Two current projects face the same dilemma. The architects chose to use an HSS tubular steel section as a beam to support a stair landing. The project conditions dictate that the beams must be fireproofed for a 2-hour fire resistance rating. Because the beams are exposed to view, the fireproofing selection was an intumescent paint, for its appearance.
Now comes the challenge - finding a tested design assembly for tubular steel beams. None of the intumescent paint manufacturers have a tested assembly for tubular beams. The only available tests are for tubular columns.
Column designs cannot be substituted for beam designs. The fire exposure and protection requirements are entirely different.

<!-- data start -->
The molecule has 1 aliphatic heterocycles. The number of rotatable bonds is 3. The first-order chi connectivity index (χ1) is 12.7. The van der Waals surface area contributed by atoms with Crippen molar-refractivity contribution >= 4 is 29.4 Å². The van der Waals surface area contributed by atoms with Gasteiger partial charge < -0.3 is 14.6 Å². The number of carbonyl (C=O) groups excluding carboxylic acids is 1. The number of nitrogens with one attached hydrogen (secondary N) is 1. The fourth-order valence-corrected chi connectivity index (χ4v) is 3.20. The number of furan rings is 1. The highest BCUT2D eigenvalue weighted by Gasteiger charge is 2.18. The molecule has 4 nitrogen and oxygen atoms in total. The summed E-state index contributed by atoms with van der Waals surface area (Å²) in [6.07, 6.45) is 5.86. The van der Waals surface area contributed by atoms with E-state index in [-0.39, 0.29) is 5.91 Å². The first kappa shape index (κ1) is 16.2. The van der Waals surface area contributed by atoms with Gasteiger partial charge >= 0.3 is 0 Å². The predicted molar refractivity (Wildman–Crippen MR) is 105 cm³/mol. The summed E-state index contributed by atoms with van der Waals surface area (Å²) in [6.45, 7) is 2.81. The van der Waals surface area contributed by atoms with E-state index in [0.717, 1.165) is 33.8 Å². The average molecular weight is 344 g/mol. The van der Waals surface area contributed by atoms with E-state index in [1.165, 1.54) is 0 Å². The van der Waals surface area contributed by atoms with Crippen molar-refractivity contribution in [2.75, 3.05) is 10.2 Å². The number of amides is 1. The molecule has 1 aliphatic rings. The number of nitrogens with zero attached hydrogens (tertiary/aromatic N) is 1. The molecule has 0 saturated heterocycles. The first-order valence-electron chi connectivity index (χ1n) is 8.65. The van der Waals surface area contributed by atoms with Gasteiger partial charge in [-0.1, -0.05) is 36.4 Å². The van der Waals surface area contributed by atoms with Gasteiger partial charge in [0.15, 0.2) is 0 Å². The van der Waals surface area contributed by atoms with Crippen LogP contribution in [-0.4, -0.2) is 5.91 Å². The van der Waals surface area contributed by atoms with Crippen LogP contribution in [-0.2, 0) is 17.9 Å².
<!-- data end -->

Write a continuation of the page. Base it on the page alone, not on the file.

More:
Columns experience the greatest fire temperature only at the top of the column. Columns have no effective heat sink to help dissipate the heat. And columns are typically exposed to the fire on all sides.
Beams experience the greatest fire temperature along the full length of the member. Beams have the floor or roof deck they support as a heat sink to help mitigate the temperature effect on the beam. Beams are directly exposed to fires on only three sides.
The architects are searching for a solution. Unless the project conditions change, the only means to resolve the issue is for a fire protection engineer to issue an engineering judgment indicating an opinion that a selected fire proofing design will work for this particular condition. Then the last task is to convince the building official to accept the opinion without proof by test.
When fire-resistive assemblies are required by code, building officials expect to see tested assemblies shown on the drawings. Keep it simple. Be sure to search the available assemblies before completing the structural design. Then use the assembly as it was tested to avoid potential liability for unproven solutions.